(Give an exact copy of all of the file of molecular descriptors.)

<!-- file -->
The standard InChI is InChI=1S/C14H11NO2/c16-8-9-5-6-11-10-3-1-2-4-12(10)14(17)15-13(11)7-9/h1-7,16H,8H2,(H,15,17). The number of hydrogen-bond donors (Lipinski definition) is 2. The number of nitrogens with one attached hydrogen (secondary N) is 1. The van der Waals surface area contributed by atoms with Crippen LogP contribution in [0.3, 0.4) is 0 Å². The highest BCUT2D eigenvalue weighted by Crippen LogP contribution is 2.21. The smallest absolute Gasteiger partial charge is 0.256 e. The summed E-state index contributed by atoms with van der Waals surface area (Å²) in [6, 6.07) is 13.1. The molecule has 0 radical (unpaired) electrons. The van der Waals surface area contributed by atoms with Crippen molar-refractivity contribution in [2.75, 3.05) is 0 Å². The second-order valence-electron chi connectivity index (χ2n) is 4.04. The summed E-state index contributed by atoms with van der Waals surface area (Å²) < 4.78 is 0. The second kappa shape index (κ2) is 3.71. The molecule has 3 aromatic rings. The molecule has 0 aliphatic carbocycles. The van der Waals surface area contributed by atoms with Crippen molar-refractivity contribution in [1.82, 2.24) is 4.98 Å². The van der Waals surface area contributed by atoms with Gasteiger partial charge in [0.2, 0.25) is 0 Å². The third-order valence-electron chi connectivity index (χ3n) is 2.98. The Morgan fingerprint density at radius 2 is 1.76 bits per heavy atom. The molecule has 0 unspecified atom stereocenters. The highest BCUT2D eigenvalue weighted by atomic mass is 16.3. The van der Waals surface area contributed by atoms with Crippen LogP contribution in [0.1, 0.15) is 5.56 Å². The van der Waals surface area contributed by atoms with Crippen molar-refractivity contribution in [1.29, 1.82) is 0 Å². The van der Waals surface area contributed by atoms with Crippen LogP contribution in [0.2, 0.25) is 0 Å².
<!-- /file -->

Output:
The standard InChI is InChI=1S/C14H11NO2/c16-8-9-5-6-11-10-3-1-2-4-12(10)14(17)15-13(11)7-9/h1-7,16H,8H2,(H,15,17). The number of hydrogen-bond donors (Lipinski definition) is 2. The number of nitrogens with one attached hydrogen (secondary N) is 1. The van der Waals surface area contributed by atoms with Crippen LogP contribution in [0.3, 0.4) is 0 Å². The highest BCUT2D eigenvalue weighted by Crippen LogP contribution is 2.21. The smallest absolute Gasteiger partial charge is 0.256 e. The summed E-state index contributed by atoms with van der Waals surface area (Å²) in [6, 6.07) is 13.1. The molecule has 0 radical (unpaired) electrons. The van der Waals surface area contributed by atoms with Crippen molar-refractivity contribution in [2.75, 3.05) is 0 Å². The second-order valence-electron chi connectivity index (χ2n) is 4.04. The summed E-state index contributed by atoms with van der Waals surface area (Å²) < 4.78 is 0. The second kappa shape index (κ2) is 3.71. The molecule has 3 aromatic rings. The molecule has 0 aliphatic carbocycles. The van der Waals surface area contributed by atoms with Crippen molar-refractivity contribution in [1.82, 2.24) is 4.98 Å². The van der Waals surface area contributed by atoms with Gasteiger partial charge in [0.2, 0.25) is 0 Å². The third-order valence-electron chi connectivity index (χ3n) is 2.98. The Morgan fingerprint density at radius 2 is 1.76 bits per heavy atom. The molecule has 0 unspecified atom stereocenters. The highest BCUT2D eigenvalue weighted by atomic mass is 16.3. The van der Waals surface area contributed by atoms with Crippen LogP contribution in [0.1, 0.15) is 5.56 Å². The van der Waals surface area contributed by atoms with Crippen molar-refractivity contribution in [1.29, 1.82) is 0 Å². The van der Waals surface area contributed by atoms with Crippen LogP contribution in [0.2, 0.25) is 0 Å².